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"Theories of the Multinational Enterprise: Diversity, Complexity and Relevance"
Type: Book
ISBN: 978-1-84950-285-6

Abstract

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Review of Marketing Research
Type: Book
ISBN: 978-0-85724-723-0

Article
Publication date: 1 September 2008

Jamie D. Collins, Dan Li and Purva Kansal

This study focuses on home country institutions as sources of variation in the level of foreign investment into India. Our findings support the idea that institutional…

Abstract

This study focuses on home country institutions as sources of variation in the level of foreign investment into India. Our findings support the idea that institutional voids found in India are less of a deterrent to investments from home countries with high levels of institutional development than from home countries with similar institutional voids. Overall, foreign investments in India are found to be significantly related to the strength of institutions within home countries. The levels of both approved and realized foreign direct investment (FDI) are strongly influenced by economic factors and home country regulative institutions, and weakly influenced by home country cognitive institutions. When considered separately, the cognitive institutions and regulative institutions within a given home country each significantly influence the level of approved/realized FDI into India. However, when considered jointly, only the strength of regulative institutions is predictive of FDI inflows.

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Journal of Asia Business Studies, vol. 3 no. 1
Type: Research Article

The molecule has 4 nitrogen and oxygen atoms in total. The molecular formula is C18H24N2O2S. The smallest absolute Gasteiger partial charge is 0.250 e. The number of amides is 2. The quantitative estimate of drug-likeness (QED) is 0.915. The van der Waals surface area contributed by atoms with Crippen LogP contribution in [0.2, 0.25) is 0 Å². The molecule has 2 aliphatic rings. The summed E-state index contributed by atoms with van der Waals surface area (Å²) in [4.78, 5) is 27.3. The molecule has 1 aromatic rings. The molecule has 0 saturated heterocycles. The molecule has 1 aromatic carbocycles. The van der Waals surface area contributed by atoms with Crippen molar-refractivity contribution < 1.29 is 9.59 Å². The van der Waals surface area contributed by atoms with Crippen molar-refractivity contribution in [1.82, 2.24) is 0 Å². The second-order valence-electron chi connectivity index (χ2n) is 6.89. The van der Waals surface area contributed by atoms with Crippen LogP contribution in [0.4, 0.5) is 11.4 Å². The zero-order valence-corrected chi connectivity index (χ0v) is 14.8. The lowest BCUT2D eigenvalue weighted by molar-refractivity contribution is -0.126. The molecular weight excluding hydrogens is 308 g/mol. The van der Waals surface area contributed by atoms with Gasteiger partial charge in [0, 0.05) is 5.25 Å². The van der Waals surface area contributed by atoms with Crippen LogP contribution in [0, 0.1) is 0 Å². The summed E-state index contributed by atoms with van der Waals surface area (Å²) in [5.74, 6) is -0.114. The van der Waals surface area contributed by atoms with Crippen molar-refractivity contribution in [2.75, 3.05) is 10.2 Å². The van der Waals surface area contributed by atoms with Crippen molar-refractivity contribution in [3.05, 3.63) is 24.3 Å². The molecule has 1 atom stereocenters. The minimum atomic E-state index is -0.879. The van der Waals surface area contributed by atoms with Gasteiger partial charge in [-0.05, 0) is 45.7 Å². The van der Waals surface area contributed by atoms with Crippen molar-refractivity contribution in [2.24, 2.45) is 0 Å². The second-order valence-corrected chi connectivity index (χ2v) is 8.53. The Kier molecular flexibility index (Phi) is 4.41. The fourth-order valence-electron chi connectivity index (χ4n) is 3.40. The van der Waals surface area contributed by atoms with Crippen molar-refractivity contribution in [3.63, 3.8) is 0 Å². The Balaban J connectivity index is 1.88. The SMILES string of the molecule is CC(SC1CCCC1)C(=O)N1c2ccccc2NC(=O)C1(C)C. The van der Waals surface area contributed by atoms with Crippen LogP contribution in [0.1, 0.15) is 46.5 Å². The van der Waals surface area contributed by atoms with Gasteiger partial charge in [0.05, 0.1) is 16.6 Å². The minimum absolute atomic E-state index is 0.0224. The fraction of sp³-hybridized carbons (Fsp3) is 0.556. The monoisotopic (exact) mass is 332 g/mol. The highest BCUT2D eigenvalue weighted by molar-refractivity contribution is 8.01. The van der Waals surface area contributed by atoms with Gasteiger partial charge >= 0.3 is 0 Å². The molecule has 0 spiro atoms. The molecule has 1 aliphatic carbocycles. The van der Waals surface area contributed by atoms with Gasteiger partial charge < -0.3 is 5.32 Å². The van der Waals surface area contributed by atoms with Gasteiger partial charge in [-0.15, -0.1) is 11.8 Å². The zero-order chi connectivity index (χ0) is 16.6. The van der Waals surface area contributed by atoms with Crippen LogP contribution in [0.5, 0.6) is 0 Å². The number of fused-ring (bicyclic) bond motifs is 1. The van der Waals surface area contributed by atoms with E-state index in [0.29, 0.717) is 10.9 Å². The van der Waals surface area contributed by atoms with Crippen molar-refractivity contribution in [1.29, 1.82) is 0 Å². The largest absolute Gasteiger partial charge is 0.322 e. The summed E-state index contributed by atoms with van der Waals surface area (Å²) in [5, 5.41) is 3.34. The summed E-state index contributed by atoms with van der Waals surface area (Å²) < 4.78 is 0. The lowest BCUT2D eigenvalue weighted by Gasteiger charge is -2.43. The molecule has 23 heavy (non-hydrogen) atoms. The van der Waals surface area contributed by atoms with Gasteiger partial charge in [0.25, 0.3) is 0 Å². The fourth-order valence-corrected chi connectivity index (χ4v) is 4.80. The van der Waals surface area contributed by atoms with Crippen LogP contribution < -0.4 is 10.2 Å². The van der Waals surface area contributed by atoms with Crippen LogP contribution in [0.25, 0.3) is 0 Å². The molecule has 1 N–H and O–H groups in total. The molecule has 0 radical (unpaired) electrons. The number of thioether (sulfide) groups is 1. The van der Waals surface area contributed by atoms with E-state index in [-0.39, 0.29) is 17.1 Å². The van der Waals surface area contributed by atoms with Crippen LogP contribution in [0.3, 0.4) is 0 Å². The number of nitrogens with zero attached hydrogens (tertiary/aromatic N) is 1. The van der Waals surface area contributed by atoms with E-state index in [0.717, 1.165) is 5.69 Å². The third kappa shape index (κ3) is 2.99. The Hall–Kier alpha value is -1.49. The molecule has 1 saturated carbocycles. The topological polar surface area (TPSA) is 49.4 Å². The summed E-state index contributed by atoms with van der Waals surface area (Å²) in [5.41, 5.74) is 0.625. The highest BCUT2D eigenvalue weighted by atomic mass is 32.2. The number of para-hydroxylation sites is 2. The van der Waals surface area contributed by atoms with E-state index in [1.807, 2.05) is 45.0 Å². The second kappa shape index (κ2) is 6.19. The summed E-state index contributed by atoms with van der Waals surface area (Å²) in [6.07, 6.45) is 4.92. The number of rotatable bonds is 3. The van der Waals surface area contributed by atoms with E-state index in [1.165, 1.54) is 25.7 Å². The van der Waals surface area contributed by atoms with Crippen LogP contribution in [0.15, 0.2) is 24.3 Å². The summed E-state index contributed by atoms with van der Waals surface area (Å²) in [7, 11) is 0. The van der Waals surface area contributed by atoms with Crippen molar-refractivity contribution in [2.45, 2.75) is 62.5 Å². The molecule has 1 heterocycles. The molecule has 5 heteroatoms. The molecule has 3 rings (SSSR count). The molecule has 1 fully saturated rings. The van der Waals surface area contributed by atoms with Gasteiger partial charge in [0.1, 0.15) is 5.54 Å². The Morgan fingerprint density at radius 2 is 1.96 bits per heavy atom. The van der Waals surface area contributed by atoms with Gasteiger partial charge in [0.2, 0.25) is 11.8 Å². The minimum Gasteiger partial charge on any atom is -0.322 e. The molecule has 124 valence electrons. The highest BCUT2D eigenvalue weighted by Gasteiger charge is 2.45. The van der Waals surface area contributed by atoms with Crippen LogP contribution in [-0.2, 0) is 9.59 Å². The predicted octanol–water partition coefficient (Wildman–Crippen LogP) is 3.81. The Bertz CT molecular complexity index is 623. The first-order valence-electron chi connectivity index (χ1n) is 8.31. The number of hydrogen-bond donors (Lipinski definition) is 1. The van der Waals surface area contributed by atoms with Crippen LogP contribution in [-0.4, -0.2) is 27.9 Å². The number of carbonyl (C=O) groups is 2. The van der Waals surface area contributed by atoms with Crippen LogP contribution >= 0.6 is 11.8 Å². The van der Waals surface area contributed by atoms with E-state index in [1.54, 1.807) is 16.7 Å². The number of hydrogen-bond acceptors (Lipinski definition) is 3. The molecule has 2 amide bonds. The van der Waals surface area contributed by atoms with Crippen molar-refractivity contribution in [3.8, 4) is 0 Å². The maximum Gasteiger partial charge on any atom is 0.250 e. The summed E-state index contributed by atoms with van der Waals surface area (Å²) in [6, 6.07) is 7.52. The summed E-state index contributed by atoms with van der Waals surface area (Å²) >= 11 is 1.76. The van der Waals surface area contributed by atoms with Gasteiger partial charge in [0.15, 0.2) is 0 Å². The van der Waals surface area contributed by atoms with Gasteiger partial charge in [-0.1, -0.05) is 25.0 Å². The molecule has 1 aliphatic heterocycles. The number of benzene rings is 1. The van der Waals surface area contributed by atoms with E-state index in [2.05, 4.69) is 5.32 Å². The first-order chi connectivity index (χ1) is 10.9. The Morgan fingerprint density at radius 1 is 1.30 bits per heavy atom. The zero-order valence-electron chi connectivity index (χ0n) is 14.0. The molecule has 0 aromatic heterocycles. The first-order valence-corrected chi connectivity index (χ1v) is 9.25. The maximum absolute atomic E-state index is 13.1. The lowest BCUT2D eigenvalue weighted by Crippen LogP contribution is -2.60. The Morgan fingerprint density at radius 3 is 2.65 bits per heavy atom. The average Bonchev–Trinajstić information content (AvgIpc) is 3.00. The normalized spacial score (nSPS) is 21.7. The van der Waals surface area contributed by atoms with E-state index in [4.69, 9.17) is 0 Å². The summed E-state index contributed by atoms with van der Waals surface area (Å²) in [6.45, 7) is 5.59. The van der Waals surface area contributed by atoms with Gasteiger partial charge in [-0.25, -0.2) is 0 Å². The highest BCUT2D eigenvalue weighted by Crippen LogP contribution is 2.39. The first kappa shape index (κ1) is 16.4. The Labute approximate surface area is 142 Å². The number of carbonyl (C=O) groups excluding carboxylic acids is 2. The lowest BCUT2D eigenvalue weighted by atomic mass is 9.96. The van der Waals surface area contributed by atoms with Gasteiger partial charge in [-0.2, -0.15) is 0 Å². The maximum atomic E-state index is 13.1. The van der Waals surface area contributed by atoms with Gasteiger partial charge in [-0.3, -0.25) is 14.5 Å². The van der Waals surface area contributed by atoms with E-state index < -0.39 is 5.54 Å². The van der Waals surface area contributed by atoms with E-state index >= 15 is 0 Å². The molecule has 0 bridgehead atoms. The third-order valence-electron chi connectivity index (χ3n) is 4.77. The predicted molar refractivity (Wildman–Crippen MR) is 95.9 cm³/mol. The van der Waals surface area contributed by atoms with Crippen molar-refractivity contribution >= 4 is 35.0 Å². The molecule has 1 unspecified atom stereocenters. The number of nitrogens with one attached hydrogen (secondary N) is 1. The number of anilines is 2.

ISSN: 1558-7894

Keywords

Article
Publication date: 1 January 2000

Kimberly M. Ellis

This paper analyzes five characteristics associated with the overall decision‐making process that are necessary to achieve a high degree of perceived procedural justice…

Abstract

This paper analyzes five characteristics associated with the overall decision‐making process that are necessary to achieve a high degree of perceived procedural justice within four strategic contexts of focal subsidiaries. Strategic contexts are based on the role of subsidiaries as defined by the flow of knowledge between these subsidiaries and the global network of MNCs. Propositions are developed that relate the five characteristics, the four strategic contexts, and high perceived procedural justice. The propositions represent a template for managers and researchers interested in the successful implementation of global strategic decisions and the improvement of the performance of individual subsidiaries as well as the global competitiveness of multinational corporations.

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Competitiveness Review: An International Business Journal, vol. 10 no. 1
Type: Research Article
ISSN: 1059-5422

Book part
Publication date: 1 January 2005

Naresh K. Malhotra

Abstract

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Review of Marketing Research
Type: Book
ISBN: 978-0-85724-723-0

Content available
Article
Publication date: 13 August 2010

Rita Campos e Cunha

260

Abstract